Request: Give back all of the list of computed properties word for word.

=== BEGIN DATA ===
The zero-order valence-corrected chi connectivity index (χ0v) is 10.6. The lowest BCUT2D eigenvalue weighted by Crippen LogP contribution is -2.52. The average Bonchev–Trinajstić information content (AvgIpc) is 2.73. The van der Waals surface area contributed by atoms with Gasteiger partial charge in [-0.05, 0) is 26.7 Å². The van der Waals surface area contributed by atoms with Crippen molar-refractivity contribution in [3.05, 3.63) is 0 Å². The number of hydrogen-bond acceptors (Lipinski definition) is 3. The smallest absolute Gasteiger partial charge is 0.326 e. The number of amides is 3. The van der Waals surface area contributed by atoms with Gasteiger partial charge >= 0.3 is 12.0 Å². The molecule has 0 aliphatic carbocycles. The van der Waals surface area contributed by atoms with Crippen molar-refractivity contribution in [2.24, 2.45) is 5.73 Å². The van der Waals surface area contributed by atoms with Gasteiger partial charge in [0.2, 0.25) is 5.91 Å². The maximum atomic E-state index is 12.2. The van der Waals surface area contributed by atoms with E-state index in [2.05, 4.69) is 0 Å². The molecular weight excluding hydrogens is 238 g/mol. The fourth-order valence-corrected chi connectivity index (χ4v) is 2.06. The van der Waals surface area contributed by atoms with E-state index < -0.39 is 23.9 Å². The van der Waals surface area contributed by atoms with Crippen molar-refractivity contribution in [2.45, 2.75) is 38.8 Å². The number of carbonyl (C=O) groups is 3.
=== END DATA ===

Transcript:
The zero-order valence-corrected chi connectivity index (χ0v) is 10.6. The lowest BCUT2D eigenvalue weighted by Crippen LogP contribution is -2.52. The average Bonchev–Trinajstić information content (AvgIpc) is 2.73. The van der Waals surface area contributed by atoms with Gasteiger partial charge in [-0.05, 0) is 26.7 Å². The van der Waals surface area contributed by atoms with Crippen molar-refractivity contribution in [3.05, 3.63) is 0 Å². The number of hydrogen-bond acceptors (Lipinski definition) is 3. The smallest absolute Gasteiger partial charge is 0.326 e. The number of amides is 3. The van der Waals surface area contributed by atoms with Gasteiger partial charge >= 0.3 is 12.0 Å². The molecule has 0 aliphatic carbocycles. The van der Waals surface area contributed by atoms with Crippen molar-refractivity contribution in [2.24, 2.45) is 5.73 Å². The van der Waals surface area contributed by atoms with Gasteiger partial charge in [0.2, 0.25) is 5.91 Å². The maximum atomic E-state index is 12.2. The van der Waals surface area contributed by atoms with E-state index in [2.05, 4.69) is 0 Å². The molecular weight excluding hydrogens is 238 g/mol. The fourth-order valence-corrected chi connectivity index (χ4v) is 2.06. The van der Waals surface area contributed by atoms with E-state index < -0.39 is 23.9 Å². The van der Waals surface area contributed by atoms with Crippen molar-refractivity contribution in [2.45, 2.75) is 38.8 Å². The number of carbonyl (C=O) groups is 3.